Prophetic almanacs have circulated very largely in France in the rural districts and among the uneducated. The most interesting of these is perhaps the old Almanach Liégeois, a venerable remnant of superstition. It was first published at Liège — according to the invariable title-page which takes no note of time — in 1636, by one Matthieu Laensbergh, whose existence, however, at any time seems very problematical. The Almanach Liégeois is a most convenient one for those who are unable to read, for by certain symbols attached to certain dates the most unlettered persons can follow its instructions; thus, the rude representation of a vial announces the proper phase of the moon under which a draught of medicine should be taken; a pill-box designates the planet most propitious for pills; a pair of scissors points out the proper period for cutting hair, a lancet for letting blood. Of course, amid innumerable predictions, some may naturally be expected to come to pass. So in 1774 this almanac predicted that in April of that year a royal favorite would play her last part. Madame du Barry took the prediction to herself, and repeatedly exclaimed: “I wish this villainous month of April were over.” In May Louis XV. died, and Madame du Barry's last part was really played. The credit of old Matthieu was established more firmly than ever. In 1852, a commission having examined between 7000 and 8000 of the national chapbooks, which included a great number of almanacs, pronounced them so deleterious, that it became necessary forcibly to check their circulation. Although still in vogue amongst the ignorant, their popularity is greatly on the wane.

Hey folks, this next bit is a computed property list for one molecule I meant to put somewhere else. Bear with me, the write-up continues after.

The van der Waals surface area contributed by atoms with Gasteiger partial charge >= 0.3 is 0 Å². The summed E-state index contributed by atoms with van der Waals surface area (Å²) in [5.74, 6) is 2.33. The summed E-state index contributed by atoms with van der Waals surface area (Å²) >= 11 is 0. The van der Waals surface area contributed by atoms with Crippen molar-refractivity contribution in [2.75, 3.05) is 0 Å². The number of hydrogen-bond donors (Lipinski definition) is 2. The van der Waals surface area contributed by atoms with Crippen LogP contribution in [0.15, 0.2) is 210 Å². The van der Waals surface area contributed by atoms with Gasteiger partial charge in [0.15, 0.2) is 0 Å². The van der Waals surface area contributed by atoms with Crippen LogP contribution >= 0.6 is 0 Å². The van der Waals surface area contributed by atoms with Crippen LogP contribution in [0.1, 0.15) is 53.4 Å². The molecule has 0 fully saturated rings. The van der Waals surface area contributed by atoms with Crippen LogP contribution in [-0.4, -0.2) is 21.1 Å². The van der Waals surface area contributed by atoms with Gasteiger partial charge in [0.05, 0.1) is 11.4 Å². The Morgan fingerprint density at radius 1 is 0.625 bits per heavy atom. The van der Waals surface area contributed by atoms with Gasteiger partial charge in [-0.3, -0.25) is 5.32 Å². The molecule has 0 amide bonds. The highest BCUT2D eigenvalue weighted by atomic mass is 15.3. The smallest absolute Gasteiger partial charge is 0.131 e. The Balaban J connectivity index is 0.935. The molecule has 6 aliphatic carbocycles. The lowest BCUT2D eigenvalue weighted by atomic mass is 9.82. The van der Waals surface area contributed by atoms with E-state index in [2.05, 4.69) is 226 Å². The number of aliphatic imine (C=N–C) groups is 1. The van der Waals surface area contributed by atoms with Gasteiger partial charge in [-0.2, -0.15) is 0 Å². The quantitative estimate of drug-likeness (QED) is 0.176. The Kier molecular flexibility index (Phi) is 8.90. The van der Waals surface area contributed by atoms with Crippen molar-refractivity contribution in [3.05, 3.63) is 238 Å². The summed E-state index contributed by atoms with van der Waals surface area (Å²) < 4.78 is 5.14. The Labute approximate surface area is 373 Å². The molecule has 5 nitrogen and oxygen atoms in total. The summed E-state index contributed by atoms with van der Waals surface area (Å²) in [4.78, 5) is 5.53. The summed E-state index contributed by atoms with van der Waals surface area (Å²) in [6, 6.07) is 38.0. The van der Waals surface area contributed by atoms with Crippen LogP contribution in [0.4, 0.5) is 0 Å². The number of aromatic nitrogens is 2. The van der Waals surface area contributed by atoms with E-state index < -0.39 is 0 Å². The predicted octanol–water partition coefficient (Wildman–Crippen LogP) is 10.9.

In England, so far was any restraint from being put upon the publication of prophetic almanacs, or “prognostications,” as they were usually called, that royal letters patent gave a monopoly of the trade to the two universities and the Stationers' Company, under whose patronage, and with the imprimatur of the Archbishop of Canterbury, such productions as Moore's Almanac and Poor Robin's Almanac flourished vigorously; although “it would be difficult to find, in so small a compass, an equal quantity of ignorance, profligacy, and imposture as was condensed in these publications.” The memory of Partridge, long employed as the prophet of the Stationers' Company, is preserved in the lively diatribe of Swift, writing under the name of Bickerstaff. There is a legal decision on record in the year 1775, in favor of a bookseller named Carnan, abolishing the monopoly of the Stationers' Company. In 1779 Lord North brought in a bill renewing their privileges. After a powerful speech against the measure by Erskine, who exposed the pernicious influence of the productions published under the monopoly, it was rejected. The Stationers' Company, however, still maintained their ground by buying up all rival almanacs; and it was not until the publication, in 1828, of the British Almanac, by the Society for the Diffusion of Useful Knowledge, that the eyes of the English public became opened to the irrational and deleterious nature of the commodity which their own indifference or folly, as much as the selfishness of their purveyors, had hitherto maintained in existence. In Scotland the earliest almanacs seem to have been produced about the beginning of the sixteenth century. Shortly after the beginning of the seventeenth century the almanacs, or “prognostications,” published at Aberdeen had begun to acquire a great reputation. About the year 1677 they were sold for a plack each; and the annual circulation amounted, on an average, to 50,000 copies. In 1683 appeared a rival publication, under the title of Edinburgh's True Almanack, or a True Prognostication. For a long time Scottish almanacs continued, like all others of that age, to contain little besides a calendar, with a list of fairs, and — what constituted the great attraction — predictions of the weather. But something more instructive and comprehensive became requisite, and the Edinburgh Almanac seems to have been among the first to respond to this requirement of advancing civilization; for, by various additions, such as a list of Scottish members of parliament, it had, in 1745, been extended from the original 16 pages to 36. In twelve years from that date it had swelled to 72 pages; in 1779 it had reached 252 pages. After 1837 it was published under the title of Oliver and Boyd's New Edinburgh Almanac, and extended to above 1000 pages.